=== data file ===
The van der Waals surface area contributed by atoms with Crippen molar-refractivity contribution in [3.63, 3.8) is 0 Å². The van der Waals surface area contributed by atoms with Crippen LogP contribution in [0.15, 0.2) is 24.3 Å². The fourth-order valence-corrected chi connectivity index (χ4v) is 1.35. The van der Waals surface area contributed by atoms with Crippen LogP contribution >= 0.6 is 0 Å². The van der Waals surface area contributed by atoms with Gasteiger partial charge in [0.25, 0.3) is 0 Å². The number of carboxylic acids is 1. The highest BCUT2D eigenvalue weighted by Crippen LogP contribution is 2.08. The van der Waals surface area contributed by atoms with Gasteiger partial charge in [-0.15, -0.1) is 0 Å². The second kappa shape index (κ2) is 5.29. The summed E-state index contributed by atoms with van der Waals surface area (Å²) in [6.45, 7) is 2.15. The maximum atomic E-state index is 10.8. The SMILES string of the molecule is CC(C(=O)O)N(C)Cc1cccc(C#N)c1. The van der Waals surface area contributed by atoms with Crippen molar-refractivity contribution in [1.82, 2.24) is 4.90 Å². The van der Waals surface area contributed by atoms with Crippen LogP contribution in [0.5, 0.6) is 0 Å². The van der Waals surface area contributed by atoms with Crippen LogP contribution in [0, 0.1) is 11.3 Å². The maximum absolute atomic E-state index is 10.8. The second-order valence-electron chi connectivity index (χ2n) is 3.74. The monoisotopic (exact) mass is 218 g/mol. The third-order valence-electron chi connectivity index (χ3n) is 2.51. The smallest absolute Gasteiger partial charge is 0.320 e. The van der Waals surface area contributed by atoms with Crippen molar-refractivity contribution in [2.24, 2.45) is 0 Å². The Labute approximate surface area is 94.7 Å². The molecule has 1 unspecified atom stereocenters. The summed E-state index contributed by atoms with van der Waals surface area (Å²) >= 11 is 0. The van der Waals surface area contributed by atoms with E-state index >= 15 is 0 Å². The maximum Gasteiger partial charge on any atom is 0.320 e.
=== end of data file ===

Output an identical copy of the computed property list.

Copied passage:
The van der Waals surface area contributed by atoms with Crippen molar-refractivity contribution in [3.63, 3.8) is 0 Å². The van der Waals surface area contributed by atoms with Crippen LogP contribution in [0.15, 0.2) is 24.3 Å². The fourth-order valence-corrected chi connectivity index (χ4v) is 1.35. The van der Waals surface area contributed by atoms with Crippen LogP contribution >= 0.6 is 0 Å². The van der Waals surface area contributed by atoms with Gasteiger partial charge in [0.25, 0.3) is 0 Å². The number of carboxylic acids is 1. The highest BCUT2D eigenvalue weighted by Crippen LogP contribution is 2.08. The van der Waals surface area contributed by atoms with Gasteiger partial charge in [-0.15, -0.1) is 0 Å². The second kappa shape index (κ2) is 5.29. The summed E-state index contributed by atoms with van der Waals surface area (Å²) in [6.45, 7) is 2.15. The maximum atomic E-state index is 10.8. The SMILES string of the molecule is CC(C(=O)O)N(C)Cc1cccc(C#N)c1. The van der Waals surface area contributed by atoms with Crippen molar-refractivity contribution in [1.82, 2.24) is 4.90 Å². The van der Waals surface area contributed by atoms with Crippen LogP contribution in [0.5, 0.6) is 0 Å². The van der Waals surface area contributed by atoms with Crippen LogP contribution in [0, 0.1) is 11.3 Å². The maximum absolute atomic E-state index is 10.8. The second-order valence-electron chi connectivity index (χ2n) is 3.74. The monoisotopic (exact) mass is 218 g/mol. The third-order valence-electron chi connectivity index (χ3n) is 2.51. The smallest absolute Gasteiger partial charge is 0.320 e. The van der Waals surface area contributed by atoms with Crippen molar-refractivity contribution in [2.24, 2.45) is 0 Å². The Labute approximate surface area is 94.7 Å². The molecule has 1 unspecified atom stereocenters. The summed E-state index contributed by atoms with van der Waals surface area (Å²) >= 11 is 0. The van der Waals surface area contributed by atoms with E-state index >= 15 is 0 Å². The maximum Gasteiger partial charge on any atom is 0.320 e.